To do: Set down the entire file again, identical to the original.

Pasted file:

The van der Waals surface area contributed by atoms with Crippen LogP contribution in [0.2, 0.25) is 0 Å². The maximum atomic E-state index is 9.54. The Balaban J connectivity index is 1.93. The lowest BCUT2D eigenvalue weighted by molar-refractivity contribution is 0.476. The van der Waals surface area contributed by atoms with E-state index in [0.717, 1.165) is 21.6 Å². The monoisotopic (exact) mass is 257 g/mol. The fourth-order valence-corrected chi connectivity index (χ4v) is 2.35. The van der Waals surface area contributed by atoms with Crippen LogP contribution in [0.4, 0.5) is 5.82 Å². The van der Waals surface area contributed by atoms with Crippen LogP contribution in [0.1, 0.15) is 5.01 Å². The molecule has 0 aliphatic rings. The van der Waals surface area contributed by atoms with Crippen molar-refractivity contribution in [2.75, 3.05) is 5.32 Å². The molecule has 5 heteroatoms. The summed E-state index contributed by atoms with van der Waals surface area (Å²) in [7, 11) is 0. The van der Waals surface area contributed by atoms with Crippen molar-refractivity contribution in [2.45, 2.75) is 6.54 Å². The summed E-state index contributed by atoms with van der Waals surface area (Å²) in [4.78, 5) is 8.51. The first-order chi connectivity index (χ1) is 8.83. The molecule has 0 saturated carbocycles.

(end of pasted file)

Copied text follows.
The van der Waals surface area contributed by atoms with Crippen LogP contribution in [0.2, 0.25) is 0 Å². The maximum atomic E-state index is 9.54. The Balaban J connectivity index is 1.93. The lowest BCUT2D eigenvalue weighted by molar-refractivity contribution is 0.476. The van der Waals surface area contributed by atoms with E-state index in [0.717, 1.165) is 21.6 Å². The monoisotopic (exact) mass is 257 g/mol. The fourth-order valence-corrected chi connectivity index (χ4v) is 2.35. The van der Waals surface area contributed by atoms with Crippen LogP contribution in [0.4, 0.5) is 5.82 Å². The van der Waals surface area contributed by atoms with Crippen LogP contribution in [0.1, 0.15) is 5.01 Å². The molecule has 0 aliphatic rings. The van der Waals surface area contributed by atoms with Crippen molar-refractivity contribution in [2.75, 3.05) is 5.32 Å². The molecule has 5 heteroatoms. The summed E-state index contributed by atoms with van der Waals surface area (Å²) in [7, 11) is 0. The van der Waals surface area contributed by atoms with Crippen molar-refractivity contribution in [2.45, 2.75) is 6.54 Å². The summed E-state index contributed by atoms with van der Waals surface area (Å²) in [4.78, 5) is 8.51. The first-order chi connectivity index (χ1) is 8.83. The molecule has 0 saturated carbocycles.